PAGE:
SEC to ‘wait until the last possible moment to make a decision’

SEC to ‘wait until the last possible moment to make a decision’
FILE PHOTO - South Carolina Athletics Director Ray Tanner (Source: WIS)

COLUMBIA, S.C. ( - South Carolina athletics director Ray Tanner recently took questions from Gamecock Club members, to address a variety of topics.

The video, which was hosted by Gamecock Club CEO Steve Eigenbrot, was released on the university’s YouTube account on Monday. Obviously, the status of the upcoming football season was among the topics he discussed.

Tanner and other administrators across the SEC continue to variety of “different models,” as they wait to make a league-wide decision about the 2020 season.

“(SEC) commissioner, Greg Sankey, his leadership in the Southeastern Conference, our presidents and chancellors in the SEC have been involved as well, so we’ll be prepared,” Tanner said. “We would love to continue and play our 12 game schedule, starting September 5th against Coastal Carolina. Should we have to pivot, we will be able to do that with different models that we have. You realize that some conferences, some schools have already come out and made decisions.

“We’ve always thought, even from the beginning, that we should wait and until the lat possible minute, based on what our medical experts tell us - maybe the leadership we get from the governor’s standpoint, because he can control what happens with attendance in our stadium.

“But we wanted to wait until the last possible moment to make a decision and that’s what we’re going to do.”

With that, Tanner noted various contingency plans have been tweaked over the last several months, to be prepared for various scenarios. However, he wouldn’t divulge any of the league-level discussions, as it relates to potential crossover games with other leagues, like the ACC.

Tanner laughed before adding he did not want to get into hot water with SEC officials.

“I would tell you that we have models on what we’re dealing with, from a health and safety standpoint,” he said. “We have models to maybe space out the season. We have models all over the map.

“A lot of people have opinions. A lot of people have shared their opinions with me on what they think we should do. Some people have said, ‘Well, let’s just play in the spring.’ If we knew that there was a vaccine. If we knew that there was medication for this virus, that may be a strong consideration. We still don’t know all the answers. We will move forward in the fall.

“Am I saying that we’re going to play? I’m saying, right now, the schedule has us moving forward, but it could go a variety of different ways. It could be conference only at this point, but we haven’t made that decision as a league.”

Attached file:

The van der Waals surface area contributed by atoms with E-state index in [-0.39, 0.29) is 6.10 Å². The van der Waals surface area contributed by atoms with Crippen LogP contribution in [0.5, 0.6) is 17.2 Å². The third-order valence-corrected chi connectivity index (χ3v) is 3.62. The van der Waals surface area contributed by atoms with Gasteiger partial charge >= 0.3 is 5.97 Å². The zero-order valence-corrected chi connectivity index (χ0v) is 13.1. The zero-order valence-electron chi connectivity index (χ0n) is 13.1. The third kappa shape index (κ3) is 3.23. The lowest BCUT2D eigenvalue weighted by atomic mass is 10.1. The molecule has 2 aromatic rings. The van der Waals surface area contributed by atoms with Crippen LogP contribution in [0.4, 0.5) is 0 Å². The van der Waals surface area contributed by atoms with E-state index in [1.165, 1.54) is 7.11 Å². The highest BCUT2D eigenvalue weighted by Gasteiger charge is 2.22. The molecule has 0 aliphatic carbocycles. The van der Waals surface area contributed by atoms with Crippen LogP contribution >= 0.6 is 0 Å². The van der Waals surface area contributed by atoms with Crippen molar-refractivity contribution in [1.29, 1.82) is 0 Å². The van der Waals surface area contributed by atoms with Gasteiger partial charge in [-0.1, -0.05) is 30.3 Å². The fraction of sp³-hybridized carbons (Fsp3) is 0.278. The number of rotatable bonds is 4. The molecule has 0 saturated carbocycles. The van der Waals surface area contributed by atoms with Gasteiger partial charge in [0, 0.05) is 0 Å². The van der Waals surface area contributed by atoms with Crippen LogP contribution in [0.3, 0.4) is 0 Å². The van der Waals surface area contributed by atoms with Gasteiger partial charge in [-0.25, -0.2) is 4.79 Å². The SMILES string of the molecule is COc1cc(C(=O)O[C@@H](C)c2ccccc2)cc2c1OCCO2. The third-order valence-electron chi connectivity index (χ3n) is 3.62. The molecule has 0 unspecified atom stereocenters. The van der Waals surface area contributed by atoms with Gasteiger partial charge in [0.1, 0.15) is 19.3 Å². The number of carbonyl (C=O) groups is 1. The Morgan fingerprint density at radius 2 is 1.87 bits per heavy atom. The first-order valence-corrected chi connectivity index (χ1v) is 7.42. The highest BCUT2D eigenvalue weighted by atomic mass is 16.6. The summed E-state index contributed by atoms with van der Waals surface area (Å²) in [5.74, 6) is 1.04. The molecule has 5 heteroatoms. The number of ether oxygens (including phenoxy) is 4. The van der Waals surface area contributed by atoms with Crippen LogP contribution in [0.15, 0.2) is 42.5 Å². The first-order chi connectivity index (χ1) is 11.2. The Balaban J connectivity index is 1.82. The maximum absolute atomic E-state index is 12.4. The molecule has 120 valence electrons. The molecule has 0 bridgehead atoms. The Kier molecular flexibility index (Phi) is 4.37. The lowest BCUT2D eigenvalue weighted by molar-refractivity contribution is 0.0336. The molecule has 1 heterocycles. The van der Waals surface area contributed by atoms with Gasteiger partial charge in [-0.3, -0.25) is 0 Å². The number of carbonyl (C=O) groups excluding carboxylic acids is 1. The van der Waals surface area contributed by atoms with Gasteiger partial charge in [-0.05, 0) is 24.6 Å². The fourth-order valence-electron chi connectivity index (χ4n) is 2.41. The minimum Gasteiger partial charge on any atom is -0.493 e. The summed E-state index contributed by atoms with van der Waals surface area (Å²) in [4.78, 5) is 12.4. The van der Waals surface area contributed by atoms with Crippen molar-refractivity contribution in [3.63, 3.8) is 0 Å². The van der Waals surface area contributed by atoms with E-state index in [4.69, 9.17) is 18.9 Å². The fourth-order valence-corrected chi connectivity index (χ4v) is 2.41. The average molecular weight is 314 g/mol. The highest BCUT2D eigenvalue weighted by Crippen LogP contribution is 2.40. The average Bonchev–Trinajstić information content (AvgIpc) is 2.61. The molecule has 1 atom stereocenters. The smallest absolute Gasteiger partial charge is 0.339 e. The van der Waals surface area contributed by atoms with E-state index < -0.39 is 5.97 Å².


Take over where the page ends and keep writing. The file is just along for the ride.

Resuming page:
Making sure that Clemson remains on the schedule remains a priority. Like everything else, there’s no guarantee that it will happen. It certainly helps that there are other SEC-ACC rivalries among the leagues’ teams.

“We will try to maintain our rivalry game with Clemson,” Tanner said. “That gets asked all the time. It’s not just us and Clemson. It’s Florida-Florida State. It’s Georgia-Georgia Tech. It’s Kentucky-Louisville, so there’s a lot of people that are involved in this type of decision.”

Tanner also said, “If we added games and played more than eight, then there probably could be - will be - some schedule changes, should we go to 10, but there’s all different types of modeling, should we get to that point.”


If there is a season, then there’s the question about fans in the stands. A season without fans would be a financial “strain that we’ve never experienced before.”

“We’ve got television content to look at and we’ve got live games with our fanbase, season tickets and so forth, so there’s a lot of pressure to make our ends meet financially,” Tanner said. “But that’s not the be-all-end-all. The be-all-end-all is the health and safety of everybody that’s watching or listening today, of our fans and donors, but especially our student-athletes and coaches that would be playing, even if there aren’t any fans in the stands. There’s a lot of things.”


Some of the pending decisions are made at conference level, Tanner added. Some are handled internally. Others could come from the state level.

But this much is certain: South Carolina’s athletics department has worked diligently to provided what they believe will be a safe experience, if fans are indeed allowed to watch games at Williams-Brice Stadium this fall.

“We will have all the bells and whistles that you’ve never seen before with ingress and egress and the opportunity for concession that didn’t exist before and the restroom accessibility and the social distancing from that standpoint,” Tanner said.


What could that look like if there is a season?

“To be determined,” Tanner said. “That’s part of the pageantry that we all experience with college football in the southeast on a Saturday. … I don’t have an answer right now with that scenario. I would just tell you, until further notice, and it’s going to be sooner than later, a decision will be made on how we approach the season from an SEC standpoint and the University of South Carolina vantage point.”


Long-story short: No decision has been made, as to whether or not they’ll be required by fans in the stands.

“Masking - it will probably be strongly encouraged to do masking in the stands, should we get to that point, just for safety purposes we will encourage that,” Tanner said. “Will that be mandated? I’m not sure. It may or may not be. We’ll be advised if whether that’s something we have to put into our protocol.

“We’ll be prepared to move forward. … That’s what we’ve been doing these last few months, just trying to make sure we have an opportunity.”

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